So part of this is about having something that I can return to without much trouble. The other part is about just accepting that these sorts of cycles of highs and lows are more the norm rather than the exception.
The bigger picture here is the idea that progress isn’t linear. For example, in conditioning, we see that attempts are behavior modification are subject to ups and downs which, in the limit, converge to the desired behavior. If you try to reduce a child’s fear of rats, you’ll see some decrease in the first session, say from 10 FUs (“fear units”) to 8 FUs. The next session, though, will likely start at something like 9 FUs, a higher level of fear than the ending level of the session before it.
Similarly, if you hit your peak productivity level today, you shouldn’t expect to be starting right off from the high where you left off tomorrow.
In the same way, you can expect that most of your efforts might pay off in the long run, but you should expect to see lots of variation along the way. Connor Moreton goes over this in the last post of his rationality sequence (which by the way is awesome and you should totally go read.)
While Recovering from Failure was about the in-the-moment mental shifts you’d want to make to keep yourself sane during a relapse, I’m trying here to gesture at the larger intuition that relapses are largely inevitable. Rather than trying to make systems which are heavily resistant to stressors, you want to think about how to deal with their inevitable breaking.
Also, for every step you take in pursuit of progress, regression to the mean is waiting to drag you back in a way similar to the conditioning example.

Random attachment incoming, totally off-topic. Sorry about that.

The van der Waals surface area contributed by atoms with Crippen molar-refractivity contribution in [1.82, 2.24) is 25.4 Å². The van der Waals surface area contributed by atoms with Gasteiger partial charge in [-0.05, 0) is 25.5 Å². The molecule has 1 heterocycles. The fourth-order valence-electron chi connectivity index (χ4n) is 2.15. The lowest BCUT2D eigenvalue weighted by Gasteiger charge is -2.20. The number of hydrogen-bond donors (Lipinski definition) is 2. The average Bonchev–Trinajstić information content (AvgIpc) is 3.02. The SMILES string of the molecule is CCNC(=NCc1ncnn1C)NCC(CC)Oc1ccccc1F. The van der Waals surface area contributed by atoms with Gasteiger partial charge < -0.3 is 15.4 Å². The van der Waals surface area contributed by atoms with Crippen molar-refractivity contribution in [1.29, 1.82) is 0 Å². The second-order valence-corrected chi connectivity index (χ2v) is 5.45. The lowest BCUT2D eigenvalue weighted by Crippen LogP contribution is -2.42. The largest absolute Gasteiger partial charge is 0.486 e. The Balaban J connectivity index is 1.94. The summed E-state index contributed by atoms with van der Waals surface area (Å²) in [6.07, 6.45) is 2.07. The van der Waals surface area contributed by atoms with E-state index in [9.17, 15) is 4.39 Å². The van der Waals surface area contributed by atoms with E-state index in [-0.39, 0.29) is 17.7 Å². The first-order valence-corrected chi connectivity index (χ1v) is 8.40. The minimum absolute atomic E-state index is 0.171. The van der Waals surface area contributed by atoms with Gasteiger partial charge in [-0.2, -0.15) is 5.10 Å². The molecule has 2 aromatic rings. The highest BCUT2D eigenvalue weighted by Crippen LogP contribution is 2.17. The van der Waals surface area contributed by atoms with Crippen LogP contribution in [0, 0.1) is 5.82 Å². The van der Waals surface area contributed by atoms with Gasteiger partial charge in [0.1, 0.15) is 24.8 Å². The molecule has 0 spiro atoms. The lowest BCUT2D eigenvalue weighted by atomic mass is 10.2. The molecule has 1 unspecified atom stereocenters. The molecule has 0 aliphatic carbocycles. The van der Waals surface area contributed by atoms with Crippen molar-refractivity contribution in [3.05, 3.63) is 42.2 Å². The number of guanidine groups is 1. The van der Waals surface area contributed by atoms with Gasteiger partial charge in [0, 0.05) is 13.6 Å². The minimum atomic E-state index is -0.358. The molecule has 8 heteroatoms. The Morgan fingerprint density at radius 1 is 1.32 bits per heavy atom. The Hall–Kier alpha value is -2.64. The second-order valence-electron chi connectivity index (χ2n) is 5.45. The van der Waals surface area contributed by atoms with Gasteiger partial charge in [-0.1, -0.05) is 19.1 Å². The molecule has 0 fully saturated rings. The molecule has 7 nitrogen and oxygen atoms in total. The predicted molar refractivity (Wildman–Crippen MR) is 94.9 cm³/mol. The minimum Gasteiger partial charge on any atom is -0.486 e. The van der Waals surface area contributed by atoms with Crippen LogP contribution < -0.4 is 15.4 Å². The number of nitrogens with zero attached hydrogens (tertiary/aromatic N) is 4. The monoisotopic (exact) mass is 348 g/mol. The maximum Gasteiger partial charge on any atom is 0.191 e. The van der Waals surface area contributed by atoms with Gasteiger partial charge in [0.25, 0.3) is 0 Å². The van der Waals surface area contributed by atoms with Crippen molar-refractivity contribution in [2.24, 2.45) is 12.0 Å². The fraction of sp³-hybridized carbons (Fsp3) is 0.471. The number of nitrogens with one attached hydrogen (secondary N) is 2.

What this means in practice is that incremental or gradual attempts will look apparently unsuccessful for longer than you might expect. To a first approximation, you can roughly think of this as a heuristic of “Keep trying stuff even if it doesn’t seem to be working immediately because it might eventually start working.”
(There might also secretly be something here about “Anything is effective if you keep going at it,” but that seems like it’d derail into something even more speculative.)
For quite a while, this whole viewpoint was one that I felt hesitant to endorse because I think that your ontology does in fact shape your experiences. I think there are self-reinforcing loops where, for example, thinking about willpower as a finite resource does indeed make it “more” of a finite resource than someone who operates without said concept.
And that makes me feel a little iffy about espousing views like “everything you ever do in your mind is temporary and will break down at some point” because even if this sort of cynical view is actually grounded (i.e. usefully describes some subset of reality)—and I do think it is, the sort of reification that can happen feels potentially dangerous.
Recently, I’ve become less fond of English as a language. Along the Sapir-Whorf lines, I feel like the conflation used for words like “feelings”, “beliefs”, “wants”, and “shoulds” all present problematic contextual baggage in shaping how we view these concepts.